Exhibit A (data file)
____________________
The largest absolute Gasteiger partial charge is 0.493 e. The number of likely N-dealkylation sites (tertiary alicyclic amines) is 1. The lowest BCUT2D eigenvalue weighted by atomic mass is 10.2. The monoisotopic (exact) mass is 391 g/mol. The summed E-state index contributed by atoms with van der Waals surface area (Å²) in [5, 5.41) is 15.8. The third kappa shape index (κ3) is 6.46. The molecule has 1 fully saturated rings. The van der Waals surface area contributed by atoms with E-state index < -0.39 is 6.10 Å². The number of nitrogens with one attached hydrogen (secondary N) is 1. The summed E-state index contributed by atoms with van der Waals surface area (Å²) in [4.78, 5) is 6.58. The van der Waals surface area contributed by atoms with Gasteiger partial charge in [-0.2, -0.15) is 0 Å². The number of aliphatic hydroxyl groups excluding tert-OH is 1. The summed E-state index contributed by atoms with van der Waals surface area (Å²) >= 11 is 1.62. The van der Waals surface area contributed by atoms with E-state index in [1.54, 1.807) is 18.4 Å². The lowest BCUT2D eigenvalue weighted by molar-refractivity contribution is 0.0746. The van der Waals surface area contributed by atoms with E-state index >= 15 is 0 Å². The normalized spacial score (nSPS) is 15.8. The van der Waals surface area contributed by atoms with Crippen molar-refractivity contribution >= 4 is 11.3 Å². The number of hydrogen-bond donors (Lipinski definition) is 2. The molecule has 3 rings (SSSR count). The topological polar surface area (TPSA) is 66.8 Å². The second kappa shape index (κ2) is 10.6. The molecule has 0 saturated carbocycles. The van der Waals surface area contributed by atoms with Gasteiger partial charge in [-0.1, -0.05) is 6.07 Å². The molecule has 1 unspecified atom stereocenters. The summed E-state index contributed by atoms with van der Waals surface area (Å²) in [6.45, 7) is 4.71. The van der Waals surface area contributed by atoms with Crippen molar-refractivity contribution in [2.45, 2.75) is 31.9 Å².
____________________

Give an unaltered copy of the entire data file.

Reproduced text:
The largest absolute Gasteiger partial charge is 0.493 e. The number of likely N-dealkylation sites (tertiary alicyclic amines) is 1. The lowest BCUT2D eigenvalue weighted by atomic mass is 10.2. The monoisotopic (exact) mass is 391 g/mol. The summed E-state index contributed by atoms with van der Waals surface area (Å²) in [5, 5.41) is 15.8. The third kappa shape index (κ3) is 6.46. The molecule has 1 fully saturated rings. The van der Waals surface area contributed by atoms with E-state index < -0.39 is 6.10 Å². The number of nitrogens with one attached hydrogen (secondary N) is 1. The summed E-state index contributed by atoms with van der Waals surface area (Å²) in [4.78, 5) is 6.58. The van der Waals surface area contributed by atoms with Gasteiger partial charge in [-0.2, -0.15) is 0 Å². The number of aliphatic hydroxyl groups excluding tert-OH is 1. The summed E-state index contributed by atoms with van der Waals surface area (Å²) >= 11 is 1.62. The van der Waals surface area contributed by atoms with E-state index in [1.54, 1.807) is 18.4 Å². The lowest BCUT2D eigenvalue weighted by molar-refractivity contribution is 0.0746. The van der Waals surface area contributed by atoms with E-state index >= 15 is 0 Å². The normalized spacial score (nSPS) is 15.8. The van der Waals surface area contributed by atoms with Crippen molar-refractivity contribution >= 4 is 11.3 Å². The number of hydrogen-bond donors (Lipinski definition) is 2. The molecule has 3 rings (SSSR count). The topological polar surface area (TPSA) is 66.8 Å². The second kappa shape index (κ2) is 10.6. The molecule has 0 saturated carbocycles. The van der Waals surface area contributed by atoms with Gasteiger partial charge in [-0.1, -0.05) is 6.07 Å². The molecule has 1 unspecified atom stereocenters. The summed E-state index contributed by atoms with van der Waals surface area (Å²) in [6.45, 7) is 4.71. The van der Waals surface area contributed by atoms with Crippen molar-refractivity contribution in [2.45, 2.75) is 31.9 Å².